Those Who can Do, &
Learn More by Teaching
- Mentoring teams of entrepreneurs through the process of analyzing the internal and external forces that will determine the success of a venture. Formally, through incubators like E@UBC and informally among classmates and colleagues, some of whom have grown rather well in the last 7 years from Cartems to Illumagear.
- Assisted aspiring teams of engineers through the process of designing and executing solutions for complex problems and projects with a 6 month capstone Project Management course at Material Engineering Dept at the Univeristy of Washington in ’09, ’11, ’12.
- Helping high school students understand the language of mathematics and the sciences through tutoring.
- Leading students of all ages through the process of learning how to sail and race boats for 20 years. Most recently including the foundation of an advisory board to provide continuity and structure to build a skill-base over the last 8 classes of students at the Sauder School MBA program. It starts through engagement, inviting each new class to a student regatta during the orientation week hosted by the 2nd year students, with alumni skippers, to show that anyone can, and should try, learning to sail. This core of engaged alumni was critical to keeping the tradition going after a new administration pulled the funding in 2013, because we believe the opportunity to learn applied leadership skills is critical to a management education.
I believe that the following describes one of the greatest social challenges the western world faces today, and so take every opportunity to pass on what I have learned.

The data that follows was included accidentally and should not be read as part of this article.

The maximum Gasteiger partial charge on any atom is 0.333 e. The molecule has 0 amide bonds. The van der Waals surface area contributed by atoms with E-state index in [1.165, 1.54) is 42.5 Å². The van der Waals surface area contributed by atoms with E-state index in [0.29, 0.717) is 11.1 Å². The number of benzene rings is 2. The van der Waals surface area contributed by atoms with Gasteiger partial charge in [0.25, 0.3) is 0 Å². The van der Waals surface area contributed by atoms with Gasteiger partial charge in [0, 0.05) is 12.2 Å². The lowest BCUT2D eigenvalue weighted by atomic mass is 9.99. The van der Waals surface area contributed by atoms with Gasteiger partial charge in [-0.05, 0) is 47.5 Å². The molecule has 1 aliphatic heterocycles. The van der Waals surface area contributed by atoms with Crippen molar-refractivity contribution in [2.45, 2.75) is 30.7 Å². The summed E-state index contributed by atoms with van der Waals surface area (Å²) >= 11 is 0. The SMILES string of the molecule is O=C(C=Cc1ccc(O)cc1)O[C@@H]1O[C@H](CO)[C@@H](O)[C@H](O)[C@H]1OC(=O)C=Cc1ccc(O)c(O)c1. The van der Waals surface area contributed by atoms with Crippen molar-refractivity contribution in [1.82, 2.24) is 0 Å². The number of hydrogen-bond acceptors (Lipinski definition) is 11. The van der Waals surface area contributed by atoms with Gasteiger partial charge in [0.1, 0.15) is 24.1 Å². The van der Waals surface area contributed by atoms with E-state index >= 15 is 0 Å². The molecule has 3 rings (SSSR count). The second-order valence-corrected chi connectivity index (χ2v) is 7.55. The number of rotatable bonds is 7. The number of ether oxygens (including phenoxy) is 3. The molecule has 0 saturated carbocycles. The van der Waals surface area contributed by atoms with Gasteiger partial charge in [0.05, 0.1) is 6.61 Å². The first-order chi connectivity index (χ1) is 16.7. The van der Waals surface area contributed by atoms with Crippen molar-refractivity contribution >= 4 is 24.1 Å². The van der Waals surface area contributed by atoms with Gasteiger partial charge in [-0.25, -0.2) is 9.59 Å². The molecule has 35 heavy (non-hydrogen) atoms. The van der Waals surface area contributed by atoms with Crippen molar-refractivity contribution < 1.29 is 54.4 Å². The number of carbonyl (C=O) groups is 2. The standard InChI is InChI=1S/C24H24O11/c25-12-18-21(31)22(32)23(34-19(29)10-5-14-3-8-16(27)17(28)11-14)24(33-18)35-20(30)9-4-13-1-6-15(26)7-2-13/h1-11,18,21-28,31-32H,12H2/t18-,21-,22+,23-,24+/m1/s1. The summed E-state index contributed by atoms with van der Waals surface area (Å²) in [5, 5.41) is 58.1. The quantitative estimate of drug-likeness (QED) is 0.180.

People trying to manage their lives in a constantly changing economy need to get better and faster at completing the first three of these steps, so they can spend more time doing the things that matter most to them. While these steps have been historically associated with physical growth stages, they are actually happening in this century in an accelerating cycle as the economy rapidly changes.
Industries and professions have created Walled Gardens in an attempt to protect existing investments and slow down creative disruption. Generally, the older and more established the industry, the higher the walls and the slower it changes.
This diagram doesn’t require much explanation…
The walls are built with a variety of different bricks. But none of them guarantee quality or continued success of the industry, or the individual working within it; both must eventually respond to changes in markets and technology.
So what can we do? We don’t have the power to do this… and even if we did it would make a lot of people angry, because they spent decades building and climbing those walls.
There is not the political and social momentum to do this either. We need to find a way to make the walls less of a barrier, and more of a monument to the past that invested so much time and money in them; allowing those already invested to putter around inside.
The goal should be providing better tools to those who want to climb over them, and empower people on the inside who want to help others over. A combination of direct Mentorship with clear and condensed content will ensure that new entrants do not waste their time and money pursing careers they will not actually enjoy or excel at, while mentors can feel their time is well spent.
Decades of working to make the complex understandable in a wide variety of fields from History to Materials Science, has taught me that the way in which information is communicated is the most important aspect in the quality and enjoyment of the learning process. Mastering the art of communication has become one of my lifetime goals as it is crucial to the success of anyone hoping to create value in this constantly changing world.